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Our holdings include hundreds of glass and film negatives/transparencies that we've scanned ourselves; in addition, many other photos on this site were extracted from reference images (high-resolution tiffs) in the Library of Congress research archive. (To query the database click here.) They are adjusted, restored and reworked by your webmaster in accordance with his aesthetic sensibilities before being downsized and turned into the jpegs you see here. All of these images (including "derivative works") are protected by copyright laws of the United States and other jurisdictions and may not be sold, reproduced or otherwise used for commercial purposes without permission.

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[REV 25-NOV-2014]

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Ebbets Field: 1920

Ebbets Field: 1920

"Crowd at Ebbets Field. Oct. 5, 1920." In the first game of the 1920 World Series between the Indians and Dodgers, the final score was Cleveland 3, Brooklyn 1. View full size. 5x7 glass negative, George Grantham Bain Collection.

On Shorpy:
Today's Top 5

"Dem bums!!"

They'll always be the BROOKLYN Dodgers to me!

Splendid. But not ...

It is not a blend, Not a blend, Not A Blend! At no time has Piedmont been blended. Nor will it ever be blended. Piedmont is unfamiliar with the concept of "blending".

So, at last, I hope we are clear? Yes?


That fence existing atop the left-field line wall must have presented "challenges" to left-fielders going after a foul ball fly. I'm sure Zack Wheat
("the most graceful left-handed hitter I ever saw," Casey Stengel), the Hall of Fame left fielder for the "Robins" (as they were known in 1920) had probably mastered putting his gloved hand up above those spiked tops, but visiting players, especially from the American League Indians, may have hesitated when faced with a foul ball in that area.

Denny Gill
Chugiak, Alaska

How do I get to the bleachers?

I agree that the bleachers seem built for the series, and it appears to me there's no way to get to them other than walking along the foul area. Could it be these folks are arriving spectators? The male to female ratio seems right. I bet it got awkward if they needed to get to the restroom.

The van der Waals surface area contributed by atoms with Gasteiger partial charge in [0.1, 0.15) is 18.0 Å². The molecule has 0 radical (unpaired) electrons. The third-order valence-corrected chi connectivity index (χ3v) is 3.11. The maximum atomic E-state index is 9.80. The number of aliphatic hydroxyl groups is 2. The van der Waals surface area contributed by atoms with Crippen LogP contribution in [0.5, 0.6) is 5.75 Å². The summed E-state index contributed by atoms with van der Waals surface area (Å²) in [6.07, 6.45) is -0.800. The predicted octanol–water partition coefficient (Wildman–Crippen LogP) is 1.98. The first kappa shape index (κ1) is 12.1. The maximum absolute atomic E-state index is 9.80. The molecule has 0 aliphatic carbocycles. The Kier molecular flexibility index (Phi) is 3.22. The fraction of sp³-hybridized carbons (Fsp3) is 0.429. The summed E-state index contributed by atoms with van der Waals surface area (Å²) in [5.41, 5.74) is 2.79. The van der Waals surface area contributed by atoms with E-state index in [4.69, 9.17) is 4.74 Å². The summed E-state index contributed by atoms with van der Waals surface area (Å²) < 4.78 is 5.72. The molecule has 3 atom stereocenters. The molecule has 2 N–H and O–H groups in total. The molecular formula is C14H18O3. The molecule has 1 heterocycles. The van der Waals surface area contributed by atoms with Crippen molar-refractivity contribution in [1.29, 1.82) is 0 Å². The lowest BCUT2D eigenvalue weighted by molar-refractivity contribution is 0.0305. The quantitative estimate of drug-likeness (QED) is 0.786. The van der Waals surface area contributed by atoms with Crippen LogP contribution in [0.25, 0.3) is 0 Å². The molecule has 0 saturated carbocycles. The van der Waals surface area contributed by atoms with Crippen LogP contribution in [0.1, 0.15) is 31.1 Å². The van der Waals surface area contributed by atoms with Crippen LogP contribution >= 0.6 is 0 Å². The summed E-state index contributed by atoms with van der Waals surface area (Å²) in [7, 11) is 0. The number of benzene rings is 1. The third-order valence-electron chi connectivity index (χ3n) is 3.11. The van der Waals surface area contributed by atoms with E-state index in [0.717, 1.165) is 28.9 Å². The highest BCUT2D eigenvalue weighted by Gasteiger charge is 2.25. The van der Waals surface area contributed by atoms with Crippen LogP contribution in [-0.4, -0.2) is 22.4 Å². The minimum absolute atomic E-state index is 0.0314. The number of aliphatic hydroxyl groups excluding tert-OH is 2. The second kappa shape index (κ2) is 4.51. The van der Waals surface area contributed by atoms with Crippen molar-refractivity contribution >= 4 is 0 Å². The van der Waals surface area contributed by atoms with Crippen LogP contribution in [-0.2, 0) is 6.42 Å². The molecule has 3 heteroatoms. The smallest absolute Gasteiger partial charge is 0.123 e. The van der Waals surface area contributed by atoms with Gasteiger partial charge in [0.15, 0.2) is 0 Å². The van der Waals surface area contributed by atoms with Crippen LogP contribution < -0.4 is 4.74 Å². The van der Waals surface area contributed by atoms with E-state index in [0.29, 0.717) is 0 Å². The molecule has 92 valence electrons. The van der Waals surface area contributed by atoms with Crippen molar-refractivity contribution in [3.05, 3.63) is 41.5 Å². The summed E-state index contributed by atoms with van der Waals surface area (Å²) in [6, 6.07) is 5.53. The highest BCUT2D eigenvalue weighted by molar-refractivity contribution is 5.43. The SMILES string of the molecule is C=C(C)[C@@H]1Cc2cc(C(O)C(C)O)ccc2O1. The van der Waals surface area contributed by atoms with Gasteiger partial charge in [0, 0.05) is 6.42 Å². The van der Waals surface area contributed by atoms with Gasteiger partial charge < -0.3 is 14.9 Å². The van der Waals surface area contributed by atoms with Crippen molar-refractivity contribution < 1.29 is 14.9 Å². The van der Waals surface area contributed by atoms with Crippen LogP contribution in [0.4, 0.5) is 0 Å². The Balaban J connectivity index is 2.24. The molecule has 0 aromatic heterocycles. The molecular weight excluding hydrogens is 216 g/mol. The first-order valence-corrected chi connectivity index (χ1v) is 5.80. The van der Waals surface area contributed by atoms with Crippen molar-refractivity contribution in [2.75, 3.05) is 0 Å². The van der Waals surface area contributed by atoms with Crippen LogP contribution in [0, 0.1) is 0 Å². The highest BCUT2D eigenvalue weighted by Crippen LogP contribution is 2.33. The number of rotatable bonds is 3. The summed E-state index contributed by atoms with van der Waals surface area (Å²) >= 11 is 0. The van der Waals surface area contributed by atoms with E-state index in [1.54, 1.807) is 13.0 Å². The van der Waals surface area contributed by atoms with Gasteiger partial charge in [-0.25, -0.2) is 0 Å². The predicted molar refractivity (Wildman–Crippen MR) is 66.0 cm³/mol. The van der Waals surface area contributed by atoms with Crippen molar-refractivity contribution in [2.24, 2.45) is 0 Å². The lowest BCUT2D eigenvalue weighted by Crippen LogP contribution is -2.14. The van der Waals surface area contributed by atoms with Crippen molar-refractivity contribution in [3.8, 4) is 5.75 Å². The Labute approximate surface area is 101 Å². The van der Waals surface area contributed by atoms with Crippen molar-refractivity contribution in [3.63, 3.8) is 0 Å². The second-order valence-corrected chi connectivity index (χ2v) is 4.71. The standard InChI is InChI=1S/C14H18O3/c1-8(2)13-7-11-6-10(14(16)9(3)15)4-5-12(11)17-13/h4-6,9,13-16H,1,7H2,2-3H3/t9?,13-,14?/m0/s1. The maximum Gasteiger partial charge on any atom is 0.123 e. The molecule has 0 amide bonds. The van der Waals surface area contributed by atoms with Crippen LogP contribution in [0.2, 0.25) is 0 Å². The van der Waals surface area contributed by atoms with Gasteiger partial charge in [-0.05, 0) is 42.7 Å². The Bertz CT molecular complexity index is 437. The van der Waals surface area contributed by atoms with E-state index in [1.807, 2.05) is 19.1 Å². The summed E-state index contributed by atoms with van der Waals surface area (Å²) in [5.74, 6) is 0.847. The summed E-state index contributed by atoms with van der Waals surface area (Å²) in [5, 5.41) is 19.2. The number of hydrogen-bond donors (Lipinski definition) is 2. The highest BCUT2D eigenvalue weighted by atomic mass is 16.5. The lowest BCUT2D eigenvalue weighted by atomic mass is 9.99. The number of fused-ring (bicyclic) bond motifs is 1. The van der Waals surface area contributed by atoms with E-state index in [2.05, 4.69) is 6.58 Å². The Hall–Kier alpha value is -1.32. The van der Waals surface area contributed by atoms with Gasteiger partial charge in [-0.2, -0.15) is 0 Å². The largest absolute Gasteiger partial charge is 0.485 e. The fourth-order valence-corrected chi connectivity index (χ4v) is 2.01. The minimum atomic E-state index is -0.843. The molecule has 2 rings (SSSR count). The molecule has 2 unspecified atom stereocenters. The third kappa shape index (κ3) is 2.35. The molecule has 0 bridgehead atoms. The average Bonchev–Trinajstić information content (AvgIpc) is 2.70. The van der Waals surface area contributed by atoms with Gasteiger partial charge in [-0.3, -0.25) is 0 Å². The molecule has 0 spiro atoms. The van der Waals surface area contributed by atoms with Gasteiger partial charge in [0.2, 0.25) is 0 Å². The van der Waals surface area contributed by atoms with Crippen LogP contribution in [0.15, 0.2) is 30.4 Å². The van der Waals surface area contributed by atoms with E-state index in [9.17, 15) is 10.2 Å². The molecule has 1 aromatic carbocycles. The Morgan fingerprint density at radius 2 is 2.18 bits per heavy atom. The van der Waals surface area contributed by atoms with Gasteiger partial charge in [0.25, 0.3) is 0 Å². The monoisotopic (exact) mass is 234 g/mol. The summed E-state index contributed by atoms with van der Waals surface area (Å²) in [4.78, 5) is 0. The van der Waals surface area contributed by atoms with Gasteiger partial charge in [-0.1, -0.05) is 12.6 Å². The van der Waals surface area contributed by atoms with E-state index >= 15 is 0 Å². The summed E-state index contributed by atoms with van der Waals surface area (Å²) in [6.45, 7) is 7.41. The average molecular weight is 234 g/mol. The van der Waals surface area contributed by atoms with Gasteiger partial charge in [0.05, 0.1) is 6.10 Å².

So, Piedmont's a blend, right?

The Crowd

If you look at the folks walking by the cops, you'll see a woman...and it looks like that may be another woman ahead of her where the group is stepping into the stands from the field.

Also, if you look in the lower left side, to the left of the boy walking in the aisle in the paperboy cap, you'll see a boy in what appears to be a ballcap/fan attire.

Ebbets Field is a wonderful site for former and current ballparks. If you mouse over the different years you can see when the outfield bleachers and upper deck were added - starting in 1926. The original stadium did not have outfield bleachers, so these were obviously added for the World Series.


Did you find someone without hat ?!!!

Great photo which needs to be enlarged more to see details under the "Gem Safety Razor" advertisement.
Dave, is it possible to have it in extra large format?

Ebbets Field

Notice the advertising is for men's products. Lifebuoy soap was a popular brand in the US into the 1940s. It had a very distinctive smell and, as I recall, not a very pleasant one.

Wikipedia says, "When the Philadelphia Phillies played at the Baker Bowl during the 1920s, an outfield wall advertisement for Lifebuoy stated, 'The Phillies use Lifebuoy'. One night a graffiti artist sneaked in and added to the ad, 'And they still stink'."

Temporary bleachers?

I suspect the outfield bleachers were built for the Series. They cover part of the scoreboard - it looks like there's a place below the strike-ball-out count where the inning-by-inning score would usually be displayed. This is partially covered by the bleachers and there's a line score posted on the wall at the front of the bleachers. Also, there's a car ad that's almost completely obscured, and some of the other ads are partially obscured.

Other interesting things to notice: there are vendors on the field selling to spectators at the front of the bleachers. In those days Lifebuoy was a "health" soap, not a deodorant soap. The metal railing looks like it could be dangerous to a fielder who goes after a foul fly ball.

World Series 1920

Observations: Few if any women in the stands. The men all have jackets, ties and hats on - no fan attire here - not even a pennant to wave! Spectators are walking to their seats on the field, with uniformed policemen keeping them on the sideline. It looks like all the seats are bleachers - no reserved seating here. And there is still quite a bit of empty seating available, though maybe the game hasn't started yet. If the only way to get to the stands was through the fields, how did they go to the concession stand or the bathroom?

Ebbets Field 1920

Great stuff.

SHORPY OLD PHOTO ARCHIVE | History in HD is a vintage photo archive featuring thousands of high-definition images from the 1850s to 1960s. (Available as fine-art prints from the Shorpy Archive.) The site is named after Shorpy Higginbotham, a teenage coal miner who lived 100 years ago.

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